Outside the cabin is pure nature: beautiful green, full trees, longrass at one side and bushes at another. Songbirds fly as if nothing is amiss, existing in pure innocent ignorance. A cherry blossom tree stands in the middle of the picture: stoic, tall, and proud. Behind it, an expansive river, flowing its course and naturally in tune with the wind.

Most confusing of all: a pretty little bridge spans across it, leading to absolutely nowhere.

And by nowhere, she means nothingness. There is only white, after ten feet of the bridge. Blurry at the edges, but beyond it, emptiness. If she were to describe it to someone (not that they would believe her) it would be that this is a beautiful landscape, but it turns into an unfinished painting. She wonders if it is a painting, actually, placed outside their window.

But it’s moving.

That can’t be right.

How can there be nothing past the life that she can see, if this is what is outside? It simply doesn’t make sense.

She swallows. “Scott?” Tessa says, quiet. He hums in acknowledgement, still not turning toward her. “What is this?”

“Tessa,” he rasps out. This unsettling feeling continues to rise inside of her, as if her body knows something dreadful her consciousness does not.

She doesn’t know what he’ll say next, but she’s sure that it’ll change everything. She holds her breath, waiting, and then he says it.

“I think we’re dead.”

Her brain shuts down.

“What?” she replies, sharply, immediately. “No. That can’t be. That can’t…”

Tessa looks outside again, toward the abyss. She wonders what would happen if they walked into the whiteness. Would they be able to come back, or would it be like some unique kind of wormhole?

Her eyes sting and her heart, oh, her heart has been pounding inside her chest for a long while now, she realizes. Since she first saw what lay outside the window. But then she notices: her heart—it’s still inside of her chest: racing, alive. There’s no way she can be dead.

But Scott’s tone is too serious for him to be joking with her. He must be hallucinating, then. His mind must be playing some awful trick on him; both of their minds must be, on them both.

“Tessa,” Scott says, and she realizes he’s been saying that for a minute and she hasn’t noticed. He reaches upward and captures her chin between his thumb and fingers, and turns her to look him in the eye. His eyes have always been so brown, green flecks flickering inside of them in a beautiful combination. Usually, his gaze steadies her. Today, it terrifies her. “Tessa, I’m serious. I need you to breathe.”

She shudders. “We’re not dead,” she tells him, using the last breath that she has inside her.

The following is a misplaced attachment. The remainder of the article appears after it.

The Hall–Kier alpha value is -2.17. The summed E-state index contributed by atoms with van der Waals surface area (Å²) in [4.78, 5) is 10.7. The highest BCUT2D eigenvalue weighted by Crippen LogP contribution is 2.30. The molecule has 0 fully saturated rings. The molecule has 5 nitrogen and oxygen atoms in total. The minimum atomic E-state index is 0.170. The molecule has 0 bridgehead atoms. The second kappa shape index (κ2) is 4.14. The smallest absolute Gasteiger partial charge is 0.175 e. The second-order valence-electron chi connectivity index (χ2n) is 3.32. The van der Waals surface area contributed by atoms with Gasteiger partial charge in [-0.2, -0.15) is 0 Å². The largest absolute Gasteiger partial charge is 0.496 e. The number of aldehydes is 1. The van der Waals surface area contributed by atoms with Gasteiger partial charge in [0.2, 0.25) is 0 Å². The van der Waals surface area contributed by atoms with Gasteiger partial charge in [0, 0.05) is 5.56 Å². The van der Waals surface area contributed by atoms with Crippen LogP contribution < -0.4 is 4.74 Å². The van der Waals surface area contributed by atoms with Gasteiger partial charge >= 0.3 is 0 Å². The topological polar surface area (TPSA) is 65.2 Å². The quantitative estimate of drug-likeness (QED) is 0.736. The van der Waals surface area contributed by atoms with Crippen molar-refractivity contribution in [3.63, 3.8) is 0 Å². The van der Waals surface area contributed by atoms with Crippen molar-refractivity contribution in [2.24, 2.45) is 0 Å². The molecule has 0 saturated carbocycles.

Then, she passes out again.

 

⋙⋘

 

Tessa is driving to the brink of her destruction, but she doesn’t know it yet.

She’s brimming with buoyancy; the excitement of being reunited with Scott is overwhelming her. On the stereo in her car, she’s listening to Sufjan Stevens. She’d never heard of him before, but the song played on the first episode of that one popular show from a few years ago, This Is Us—the one that she never got a chance to watch before when she was too busy competing—and since she finished binging the show a few months ago, the musician has been a constant on her playlists. He’s quite talented and not too intense for when she needs something to listen to that isn’t girl-pop or ballads or nothing at all.

(When this memory comes to Tessa later on, she might find humour in it all, well after coming to terms with the fact that she’s deceased. She drove toward her death to the song Death with Dignity. It’s a little ironic, isn’t it?)

Scott would like the show, she thinks, as she drives along the highway. She isn’t sure if he’s watched it. Scott reminds her of the main character sometimes, actually: a bit country, a lot loving, always striving to do the right thing by his family. A good man, he is. She smiles subconsciously, thinking of how much Scott has grown in the past few years. She’d thought he’d grown up between Sochi and the comeback, but that was nothing compared to who he’d become now. Still a little impulsive, still much too passionate—although that was never a bad thing. But stable, now, in a way he wasn’t before. Sure of himself. Hardworking, but in a different, healthier way. Much more wise and self-aware than he was previously. She’s proud of him.

She sees him a lot, still, but a lot isn’t enough. Will anything ever be enough? So many years spent together, never apart, hands either in each others’ back pockets or intertwined or in dance hold or touching, touching, touching. They still touch when they’re together, they still have that connection; that’s not something she can ever see changing, the very foundation of their relationship.

It’s just… different. Different in a more grown-up way.

She loves and hates it both simultaneously, knowing that this is what is best for them, this is what is supposed to happen. They’re supposed to do this: learn to be apart. They’re supposed to become accustomed to it.

It’s been years. She can admit it to herself, when she’s being honest and not trying to push through the hard parts, but: she isn’t used to it, not at all. She still sees him enough, but it’s not enough, it’s never going to be enough, and she misses him. God, she misses him.